The Department of Health in Mozambique has teamed up with the GAVI Alliance, a public-private partnership for immunisation, to launch a pilot project in about 100 clinics in early 2013 where health workers will test the effectiveness and cost benefits of using mobile phones to communicate with patients.
The yearlong three-million-dollar pilot project has been co-financed by British telecommunications giant Vodafone and the United Kingdom’s Department for International Development. At the end of the trial, vaccination levels in Mozambique should improve by five to 10 percent, the donors say.
“One thousand new mobile broadband connections are made every minute in the developing world, which means we have a tremendous opportunity to transform lives in an easily accessible way,” explains U.K. Secretary of State for International Development Justine Greening.
Africa is the world’s fastest-growing mobile phone market and the second largest after Asia, according to Groupe Speciale Mobile Association, a global industry body. There are about 700 million mobile connections on the continent and the number of mobile phone users increased by nearly 20 percent every year over the last five years.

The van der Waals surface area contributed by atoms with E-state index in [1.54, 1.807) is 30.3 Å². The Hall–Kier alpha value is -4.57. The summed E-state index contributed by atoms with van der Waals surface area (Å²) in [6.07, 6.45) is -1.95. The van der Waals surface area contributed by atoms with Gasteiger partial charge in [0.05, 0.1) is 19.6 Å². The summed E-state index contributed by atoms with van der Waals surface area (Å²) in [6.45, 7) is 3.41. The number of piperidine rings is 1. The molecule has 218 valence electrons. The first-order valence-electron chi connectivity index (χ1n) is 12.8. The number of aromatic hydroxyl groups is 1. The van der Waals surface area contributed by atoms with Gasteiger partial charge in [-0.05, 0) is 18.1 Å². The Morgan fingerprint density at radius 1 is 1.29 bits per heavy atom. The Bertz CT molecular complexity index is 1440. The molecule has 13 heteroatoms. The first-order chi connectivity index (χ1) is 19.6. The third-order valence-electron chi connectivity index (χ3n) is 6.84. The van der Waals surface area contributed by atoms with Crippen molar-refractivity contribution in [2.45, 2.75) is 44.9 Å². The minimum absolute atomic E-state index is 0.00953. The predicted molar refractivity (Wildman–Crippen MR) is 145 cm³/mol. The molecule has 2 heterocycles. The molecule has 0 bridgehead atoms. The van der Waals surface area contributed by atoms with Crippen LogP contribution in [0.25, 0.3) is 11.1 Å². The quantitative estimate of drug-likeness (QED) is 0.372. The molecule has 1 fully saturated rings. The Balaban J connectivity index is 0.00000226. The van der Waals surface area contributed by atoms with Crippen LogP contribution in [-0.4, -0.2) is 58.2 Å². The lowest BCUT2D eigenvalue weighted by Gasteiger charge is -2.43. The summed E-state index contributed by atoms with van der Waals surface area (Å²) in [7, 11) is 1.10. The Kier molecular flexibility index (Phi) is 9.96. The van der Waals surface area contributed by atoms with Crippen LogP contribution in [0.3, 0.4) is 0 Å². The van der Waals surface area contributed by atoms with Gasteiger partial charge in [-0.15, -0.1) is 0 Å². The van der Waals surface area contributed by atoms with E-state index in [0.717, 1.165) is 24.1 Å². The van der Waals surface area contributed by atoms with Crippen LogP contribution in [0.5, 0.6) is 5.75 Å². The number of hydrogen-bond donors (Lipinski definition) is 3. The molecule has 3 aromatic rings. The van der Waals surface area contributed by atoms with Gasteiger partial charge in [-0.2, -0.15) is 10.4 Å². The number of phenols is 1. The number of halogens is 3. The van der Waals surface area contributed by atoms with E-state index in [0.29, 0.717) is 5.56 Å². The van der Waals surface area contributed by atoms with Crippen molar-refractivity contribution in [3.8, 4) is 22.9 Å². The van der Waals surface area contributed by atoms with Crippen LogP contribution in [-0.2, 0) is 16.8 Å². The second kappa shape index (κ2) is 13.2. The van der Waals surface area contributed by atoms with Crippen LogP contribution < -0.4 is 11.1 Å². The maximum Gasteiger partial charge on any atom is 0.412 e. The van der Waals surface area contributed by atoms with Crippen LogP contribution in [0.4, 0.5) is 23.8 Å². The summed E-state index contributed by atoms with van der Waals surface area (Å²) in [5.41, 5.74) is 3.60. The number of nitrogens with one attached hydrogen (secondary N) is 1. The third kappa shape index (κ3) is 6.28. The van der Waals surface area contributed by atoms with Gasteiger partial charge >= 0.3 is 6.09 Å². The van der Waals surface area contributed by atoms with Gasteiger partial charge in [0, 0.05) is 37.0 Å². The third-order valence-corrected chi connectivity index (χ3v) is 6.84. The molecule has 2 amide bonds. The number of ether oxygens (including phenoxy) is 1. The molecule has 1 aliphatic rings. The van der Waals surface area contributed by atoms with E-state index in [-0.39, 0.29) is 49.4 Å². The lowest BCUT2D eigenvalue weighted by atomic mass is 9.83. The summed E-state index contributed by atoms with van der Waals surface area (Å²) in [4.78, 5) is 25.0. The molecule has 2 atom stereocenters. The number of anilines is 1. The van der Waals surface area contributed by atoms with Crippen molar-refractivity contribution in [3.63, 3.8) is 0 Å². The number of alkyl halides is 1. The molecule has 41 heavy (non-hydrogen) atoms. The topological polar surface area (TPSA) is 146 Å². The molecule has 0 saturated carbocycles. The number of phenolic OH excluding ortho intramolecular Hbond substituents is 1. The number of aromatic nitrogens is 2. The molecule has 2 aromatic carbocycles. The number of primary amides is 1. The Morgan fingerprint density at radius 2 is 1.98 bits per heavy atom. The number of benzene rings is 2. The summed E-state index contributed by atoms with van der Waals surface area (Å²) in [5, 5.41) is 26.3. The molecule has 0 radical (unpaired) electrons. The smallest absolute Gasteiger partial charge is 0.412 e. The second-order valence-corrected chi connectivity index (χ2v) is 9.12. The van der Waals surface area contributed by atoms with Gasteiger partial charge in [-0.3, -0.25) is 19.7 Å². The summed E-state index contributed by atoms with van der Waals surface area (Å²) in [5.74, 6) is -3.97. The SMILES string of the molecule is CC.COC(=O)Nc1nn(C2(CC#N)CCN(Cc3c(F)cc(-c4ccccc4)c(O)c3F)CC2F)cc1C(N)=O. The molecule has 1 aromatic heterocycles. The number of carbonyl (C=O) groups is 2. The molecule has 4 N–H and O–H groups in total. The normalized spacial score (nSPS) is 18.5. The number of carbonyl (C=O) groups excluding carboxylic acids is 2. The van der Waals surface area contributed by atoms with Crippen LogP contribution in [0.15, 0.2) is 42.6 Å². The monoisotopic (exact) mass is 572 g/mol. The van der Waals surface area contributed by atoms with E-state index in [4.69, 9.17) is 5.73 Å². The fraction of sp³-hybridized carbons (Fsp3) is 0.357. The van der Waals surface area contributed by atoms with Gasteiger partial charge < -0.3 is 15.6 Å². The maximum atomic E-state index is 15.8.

Mozambique’s health workers will receive smartphones with software to access records and schedule appointments and help clinics in remote locations monitor stocks to make sure vaccines are available when mothers arrive with their children.
“Mobile technology will help us identify children who until now have been missed and make sure they get a full set of vaccinations,” GAVI CEO Seth Berkley tells IPS. The ability to notify and remind mothers of vaccination appointments is expected to make a big dent in high drop-off rates, where a child receives only one out of two or three necessary injections to make a vaccine effective, he says.